Claudio Federghini

Tel: 0502219500

Prof. Christian Silvio Pomelli

PhD project Title:
Semi-rigid Task Specific Dicationic Ionic Liquids as artificial enzymes and drug delivery systems

Research summary:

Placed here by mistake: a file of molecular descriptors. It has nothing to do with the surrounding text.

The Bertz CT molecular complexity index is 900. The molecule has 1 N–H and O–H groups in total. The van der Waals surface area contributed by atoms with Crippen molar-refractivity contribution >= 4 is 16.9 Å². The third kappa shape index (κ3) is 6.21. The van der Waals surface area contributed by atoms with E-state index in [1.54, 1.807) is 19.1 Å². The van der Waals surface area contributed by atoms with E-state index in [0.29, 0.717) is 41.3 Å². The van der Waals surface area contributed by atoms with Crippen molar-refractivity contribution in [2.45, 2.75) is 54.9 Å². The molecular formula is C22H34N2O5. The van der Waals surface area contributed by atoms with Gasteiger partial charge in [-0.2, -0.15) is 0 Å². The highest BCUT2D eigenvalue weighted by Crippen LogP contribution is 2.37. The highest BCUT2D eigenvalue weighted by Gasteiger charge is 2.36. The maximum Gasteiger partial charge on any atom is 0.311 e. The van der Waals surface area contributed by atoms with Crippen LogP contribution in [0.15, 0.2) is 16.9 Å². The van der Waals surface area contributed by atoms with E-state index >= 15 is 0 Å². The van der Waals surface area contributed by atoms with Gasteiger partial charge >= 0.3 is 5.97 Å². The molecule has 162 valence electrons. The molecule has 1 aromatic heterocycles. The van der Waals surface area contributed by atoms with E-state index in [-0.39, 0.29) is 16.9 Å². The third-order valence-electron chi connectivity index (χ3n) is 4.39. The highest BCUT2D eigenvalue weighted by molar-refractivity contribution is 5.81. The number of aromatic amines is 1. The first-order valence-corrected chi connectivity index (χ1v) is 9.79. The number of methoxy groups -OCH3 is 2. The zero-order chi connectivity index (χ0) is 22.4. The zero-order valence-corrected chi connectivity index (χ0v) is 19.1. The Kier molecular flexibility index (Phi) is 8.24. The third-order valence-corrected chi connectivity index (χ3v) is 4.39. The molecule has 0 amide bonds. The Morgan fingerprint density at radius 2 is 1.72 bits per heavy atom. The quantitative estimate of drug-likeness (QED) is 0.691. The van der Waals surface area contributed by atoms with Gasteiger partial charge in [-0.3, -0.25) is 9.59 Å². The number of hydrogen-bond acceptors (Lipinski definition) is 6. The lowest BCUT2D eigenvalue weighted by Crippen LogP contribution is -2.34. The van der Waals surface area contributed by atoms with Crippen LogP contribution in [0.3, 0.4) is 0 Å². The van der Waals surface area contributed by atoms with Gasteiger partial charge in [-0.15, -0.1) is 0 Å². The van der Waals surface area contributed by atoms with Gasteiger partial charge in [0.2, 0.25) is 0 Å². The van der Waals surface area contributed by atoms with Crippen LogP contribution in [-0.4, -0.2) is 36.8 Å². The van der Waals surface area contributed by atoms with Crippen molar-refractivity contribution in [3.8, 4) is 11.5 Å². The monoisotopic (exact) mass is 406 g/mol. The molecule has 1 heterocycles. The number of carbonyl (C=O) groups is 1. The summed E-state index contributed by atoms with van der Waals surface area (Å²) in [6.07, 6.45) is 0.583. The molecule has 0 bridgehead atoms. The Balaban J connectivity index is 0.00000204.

Enzyme-catalyzed reactions are of great interest and found useful applications in bioorganic and pharmacologic fields. It has been reported that the use of non-aqueous solvents less polar than water has beneficial effect upon several aspects of an enzymatic reaction such as for instance the solubility of reagents/products, their hydrolysis and the recovery of the biocatalyst. Ionic liquids are organic salts obtained by the combination of an organic cation and an anion which can be of organic or inorganic nature. Their potential in chemical sciences has been explored and led to interesting applications such as their use as solvents for high temperature organic synthesis, zeolite synthesis, biomass conversion, cellulose dissolution, dye-sensitized solar cells preparations, and CO2 capture. They are also used in metal and enzymatic reactions as their properties can be finely tuned by changing the cation or the anion to optimize the efficiency of a reaction. Even if they are usually employed as solved or co-solvent, some ionic liquids have already been used as catalyst of organic reactions. Chloroaluminate(III) ionic liquids, for example, have been successfully employed for electrophilic substitutions, Friedel-Crafts acylations, olefin dimerizations and olefin hydrogenations. Dicationic ionic liquids (DILs) are a new class of ionic liquids that possess two head groups (cationic sites) linked by a spacer, either rigid or fairly flexible. DILs present valuable advantages over the monocationic ionic liquids, like higher thermal stability and lower critical micelle concentration (CMC) values. Due to their properties, their applications span from lubrication to organic synthesis. Dicationic ionic liquids have unique structures that allow them to be selective for certain types of compounds. This property was already efficiently exploited to separate aromatics from aliphatic compounds.